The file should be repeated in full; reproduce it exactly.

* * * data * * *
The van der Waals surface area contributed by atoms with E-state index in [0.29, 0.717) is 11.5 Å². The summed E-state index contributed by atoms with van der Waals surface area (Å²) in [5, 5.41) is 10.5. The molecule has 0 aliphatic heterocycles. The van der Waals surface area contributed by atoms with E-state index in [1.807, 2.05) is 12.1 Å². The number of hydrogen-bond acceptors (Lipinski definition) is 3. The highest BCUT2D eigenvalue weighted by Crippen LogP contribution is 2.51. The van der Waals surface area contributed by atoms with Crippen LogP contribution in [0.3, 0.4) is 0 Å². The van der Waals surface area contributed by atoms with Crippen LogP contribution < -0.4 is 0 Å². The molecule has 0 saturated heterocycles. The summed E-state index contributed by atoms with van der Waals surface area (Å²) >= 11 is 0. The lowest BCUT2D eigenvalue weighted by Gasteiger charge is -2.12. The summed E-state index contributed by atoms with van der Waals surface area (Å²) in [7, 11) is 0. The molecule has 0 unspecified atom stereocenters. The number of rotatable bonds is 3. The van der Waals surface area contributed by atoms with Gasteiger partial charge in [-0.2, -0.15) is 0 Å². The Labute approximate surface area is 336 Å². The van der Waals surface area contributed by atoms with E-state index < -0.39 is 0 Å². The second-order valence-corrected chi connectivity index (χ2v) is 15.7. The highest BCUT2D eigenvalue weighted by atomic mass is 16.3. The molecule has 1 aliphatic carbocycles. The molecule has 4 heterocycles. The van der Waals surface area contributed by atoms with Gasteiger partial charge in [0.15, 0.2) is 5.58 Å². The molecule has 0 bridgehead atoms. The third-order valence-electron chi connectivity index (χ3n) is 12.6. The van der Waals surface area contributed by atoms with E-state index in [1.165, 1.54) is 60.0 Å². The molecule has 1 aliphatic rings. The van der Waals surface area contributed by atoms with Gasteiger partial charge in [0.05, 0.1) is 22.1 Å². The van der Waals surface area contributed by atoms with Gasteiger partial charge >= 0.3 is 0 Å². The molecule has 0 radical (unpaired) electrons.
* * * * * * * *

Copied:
The van der Waals surface area contributed by atoms with E-state index in [0.29, 0.717) is 11.5 Å². The summed E-state index contributed by atoms with van der Waals surface area (Å²) in [5, 5.41) is 10.5. The molecule has 0 aliphatic heterocycles. The van der Waals surface area contributed by atoms with E-state index in [1.807, 2.05) is 12.1 Å². The number of hydrogen-bond acceptors (Lipinski definition) is 3. The highest BCUT2D eigenvalue weighted by Crippen LogP contribution is 2.51. The van der Waals surface area contributed by atoms with Crippen LogP contribution in [0.3, 0.4) is 0 Å². The van der Waals surface area contributed by atoms with Crippen LogP contribution < -0.4 is 0 Å². The molecule has 0 saturated heterocycles. The summed E-state index contributed by atoms with van der Waals surface area (Å²) >= 11 is 0. The lowest BCUT2D eigenvalue weighted by Gasteiger charge is -2.12. The summed E-state index contributed by atoms with van der Waals surface area (Å²) in [7, 11) is 0. The molecule has 0 unspecified atom stereocenters. The number of rotatable bonds is 3. The van der Waals surface area contributed by atoms with Gasteiger partial charge in [-0.2, -0.15) is 0 Å². The Labute approximate surface area is 336 Å². The van der Waals surface area contributed by atoms with E-state index < -0.39 is 0 Å². The second-order valence-corrected chi connectivity index (χ2v) is 15.7. The highest BCUT2D eigenvalue weighted by atomic mass is 16.3. The molecule has 1 aliphatic carbocycles. The molecule has 4 heterocycles. The van der Waals surface area contributed by atoms with Gasteiger partial charge in [0.15, 0.2) is 5.58 Å². The molecule has 0 bridgehead atoms. The third-order valence-electron chi connectivity index (χ3n) is 12.6. The van der Waals surface area contributed by atoms with E-state index in [1.165, 1.54) is 60.0 Å². The molecule has 1 aliphatic rings. The van der Waals surface area contributed by atoms with Gasteiger partial charge in [0.05, 0.1) is 22.1 Å². The van der Waals surface area contributed by atoms with Gasteiger partial charge >= 0.3 is 0 Å². The molecule has 0 radical (unpaired) electrons.